The University of Michigan launched a record 31 startups in fiscal year 2020, a 40 percent increase during a period that included a pandemic and temporarily shuttered labs.
U-M inventors went to market with a wide range of discoveries, including those from a company using machine-learning predictive modeling to help cities like Flint replace their lead-tainted water pipes to another that pivoted from prostate cancer screening to rapid COVID-19 testing during the global health crisis.
U-M researchers reported a rise in new inventions, with a record 522 for the fiscal year that ended June 30 — up from last year’s 502.
“The launch of 31 new startup companies last fiscal year is a testament to the strength and resiliency of the university’s growing innovation ecosystem,” said Kelly Sexton, associate vice president for research-technology transfer and innovation partnerships.
“This record-breaking growth in startup formation is important in 2020 because these new companies will be meaningful contributors to the growth and diversification of our state’s economy as we work to rebound from the challenges presented by the COVID-19 pandemic.”
U-M Tech Transfer also reported 163 issued U.S. patents in FY ’20, down slightly from 171 in FY ’19. It also signed a record 268 license and option agreements with companies seeking to commercialize the discoveries of university researchers in the past fiscal year — up from 232 in FY ’19.
“As the nation’s leading public research university, we have an obligation to ensure that our research discoveries are translated from the lab to the marketplace in ways that positively benefit society,” said Rebecca Cunningham, vice president for research.
“The challenges presented by COVID-19 have elevated our sense of urgency and responsibility to ensure that our research leads to improved health care outcomes, enhanced quality of life and new opportunities for economic growth.”
The startups raised $237 million during the year, which also marked four “exits” via mergers, acquisitions or initial public offerings. The startups also brought in revenues from licensing totaling $14.5 million, much of which are invested in university research and innovation.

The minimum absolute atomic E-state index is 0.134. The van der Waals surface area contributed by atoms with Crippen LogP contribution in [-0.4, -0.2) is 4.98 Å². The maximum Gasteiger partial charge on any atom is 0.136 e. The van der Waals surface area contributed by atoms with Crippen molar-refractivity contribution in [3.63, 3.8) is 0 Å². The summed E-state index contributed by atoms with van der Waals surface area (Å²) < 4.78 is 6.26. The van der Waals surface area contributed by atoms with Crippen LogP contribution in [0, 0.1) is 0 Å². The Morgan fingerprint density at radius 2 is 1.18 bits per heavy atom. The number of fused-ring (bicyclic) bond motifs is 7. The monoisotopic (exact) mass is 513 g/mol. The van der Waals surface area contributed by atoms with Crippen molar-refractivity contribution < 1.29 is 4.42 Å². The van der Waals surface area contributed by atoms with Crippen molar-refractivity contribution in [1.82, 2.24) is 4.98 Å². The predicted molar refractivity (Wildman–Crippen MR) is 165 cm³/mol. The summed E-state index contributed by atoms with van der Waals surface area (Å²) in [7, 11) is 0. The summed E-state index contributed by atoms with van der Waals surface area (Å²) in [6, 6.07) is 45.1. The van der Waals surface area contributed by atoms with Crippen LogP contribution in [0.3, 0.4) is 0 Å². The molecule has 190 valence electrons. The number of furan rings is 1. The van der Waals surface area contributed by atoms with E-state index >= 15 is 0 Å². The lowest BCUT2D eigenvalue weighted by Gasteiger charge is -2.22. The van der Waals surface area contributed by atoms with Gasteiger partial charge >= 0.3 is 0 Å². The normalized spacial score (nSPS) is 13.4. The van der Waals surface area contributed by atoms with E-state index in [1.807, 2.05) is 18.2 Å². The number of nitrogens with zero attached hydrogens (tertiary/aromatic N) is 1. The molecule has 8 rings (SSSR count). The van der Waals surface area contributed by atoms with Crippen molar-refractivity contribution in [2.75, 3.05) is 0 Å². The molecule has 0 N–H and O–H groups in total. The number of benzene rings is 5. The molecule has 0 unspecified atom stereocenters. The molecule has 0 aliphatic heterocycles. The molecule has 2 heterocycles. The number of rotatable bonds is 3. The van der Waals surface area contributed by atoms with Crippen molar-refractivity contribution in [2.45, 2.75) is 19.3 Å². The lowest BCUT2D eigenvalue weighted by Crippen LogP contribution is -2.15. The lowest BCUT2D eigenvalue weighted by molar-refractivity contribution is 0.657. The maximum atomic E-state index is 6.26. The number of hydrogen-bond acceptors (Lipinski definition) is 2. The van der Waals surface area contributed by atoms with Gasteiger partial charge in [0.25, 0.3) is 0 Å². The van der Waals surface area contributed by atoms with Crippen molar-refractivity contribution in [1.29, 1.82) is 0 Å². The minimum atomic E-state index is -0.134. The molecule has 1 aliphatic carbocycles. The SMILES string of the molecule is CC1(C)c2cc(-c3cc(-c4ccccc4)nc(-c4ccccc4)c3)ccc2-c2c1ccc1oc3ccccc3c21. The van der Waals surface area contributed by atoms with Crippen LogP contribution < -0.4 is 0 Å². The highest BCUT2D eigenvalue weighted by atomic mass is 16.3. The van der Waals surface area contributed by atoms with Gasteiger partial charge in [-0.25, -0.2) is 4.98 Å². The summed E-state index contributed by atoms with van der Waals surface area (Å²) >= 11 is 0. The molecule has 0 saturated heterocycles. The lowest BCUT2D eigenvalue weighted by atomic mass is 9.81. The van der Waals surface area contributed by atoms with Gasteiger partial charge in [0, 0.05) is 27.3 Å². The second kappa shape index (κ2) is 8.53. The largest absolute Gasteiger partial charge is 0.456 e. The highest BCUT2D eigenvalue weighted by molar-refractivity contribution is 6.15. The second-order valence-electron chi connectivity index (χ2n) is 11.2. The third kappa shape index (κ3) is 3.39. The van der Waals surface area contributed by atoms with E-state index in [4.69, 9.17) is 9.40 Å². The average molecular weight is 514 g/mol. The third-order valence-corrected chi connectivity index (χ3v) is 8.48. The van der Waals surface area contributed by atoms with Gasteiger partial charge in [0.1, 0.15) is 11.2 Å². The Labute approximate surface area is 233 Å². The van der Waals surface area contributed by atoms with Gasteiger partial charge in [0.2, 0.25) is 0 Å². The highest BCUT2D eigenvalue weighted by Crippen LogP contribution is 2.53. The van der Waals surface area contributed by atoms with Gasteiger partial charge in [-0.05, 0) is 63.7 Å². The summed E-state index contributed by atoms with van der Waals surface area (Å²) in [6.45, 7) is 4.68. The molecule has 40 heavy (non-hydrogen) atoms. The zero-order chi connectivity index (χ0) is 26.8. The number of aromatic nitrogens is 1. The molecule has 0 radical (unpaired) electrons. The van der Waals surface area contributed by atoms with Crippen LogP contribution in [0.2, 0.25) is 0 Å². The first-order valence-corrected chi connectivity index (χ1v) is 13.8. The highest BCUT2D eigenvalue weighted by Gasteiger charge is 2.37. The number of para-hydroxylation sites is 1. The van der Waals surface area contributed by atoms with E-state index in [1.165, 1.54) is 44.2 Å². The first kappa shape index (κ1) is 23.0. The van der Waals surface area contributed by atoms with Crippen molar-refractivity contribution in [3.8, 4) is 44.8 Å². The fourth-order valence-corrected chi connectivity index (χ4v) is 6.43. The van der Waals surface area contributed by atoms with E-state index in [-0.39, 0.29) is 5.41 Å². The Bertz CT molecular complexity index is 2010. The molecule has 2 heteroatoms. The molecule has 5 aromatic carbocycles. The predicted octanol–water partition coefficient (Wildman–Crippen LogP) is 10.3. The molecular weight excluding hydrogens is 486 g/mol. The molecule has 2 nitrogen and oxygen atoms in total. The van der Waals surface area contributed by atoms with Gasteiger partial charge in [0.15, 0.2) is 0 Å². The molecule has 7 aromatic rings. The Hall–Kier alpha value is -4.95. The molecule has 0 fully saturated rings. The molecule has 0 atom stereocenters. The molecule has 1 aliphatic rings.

Notable startups this year included:
• BlueConduit: A water infrastructure analytics company that uses data and machine learning to help cities do service line inventories and replacement. The team pioneered this use of predictive modeling to help Flint save tens of millions of dollars and accelerated the removal of dangerous infrastructure. BlueConduit is doing the same in water systems covering more than 30 cities.
• LynxDx: The company, which launched with a promising prostate cancer test, found its work grind to a halt when the pandemic struck. So the team marshaled its tools, talent and capacity to pivot to COVID-19 testing and help address a growing public health need. In the past 14 weeks, LynxDx has grown from four employees to more than 30 and has supported the Michigan community by performing more than 30,000 COVID-19 tests from all across the state.
• Refraction AI: The company began delivering food late last year in Ann Arbor with autonomous REV-1 delivery robots. The battery-powered robots have a top speed of about 15 miles per hour and operate mainly in bike lanes. Their low speed enables them to use inexpensive camera-based navigation systems, making their cost feasible for a delivery service.
Other innovation highlights in 2020 included a new partnership between U-M and the health care investment firm Deerfield Management Co. that’s creating a company called Great Lakes Discoveries to commercialize therapeutic projects that hold promise in solving unmet medical needs. In May, Deerfield committed up to $130 million over the next decade to invest in biomedical research at U-M with the aim of developing potentially lifesaving drugs and disease treatments.
Another sign of U-M startup success came during the 2020 fiscal year, when Ascentage Pharma was listed on the Hong Kong Stock Exchange. The biotech company is developing therapies for cancers, chronic hepatitis B and age-related diseases.
Tech Transfer will hold its 20th annual — but first virtual — Celebrate Invention on Sept. 21-24. The event, which is free and open to the public, recognizes entrepreneurship and innovations from university researchers.
Scheduled events include a discussion with President Mark Schlissel about the evolving role of the research university, a panel titled “Technology, Access to Justice, and Democratizing American Courts” that includes Michigan Supreme Court Chief Justice Bridget McCormack, and a presentation on university technologies and startups playing a role in combating COVID-19.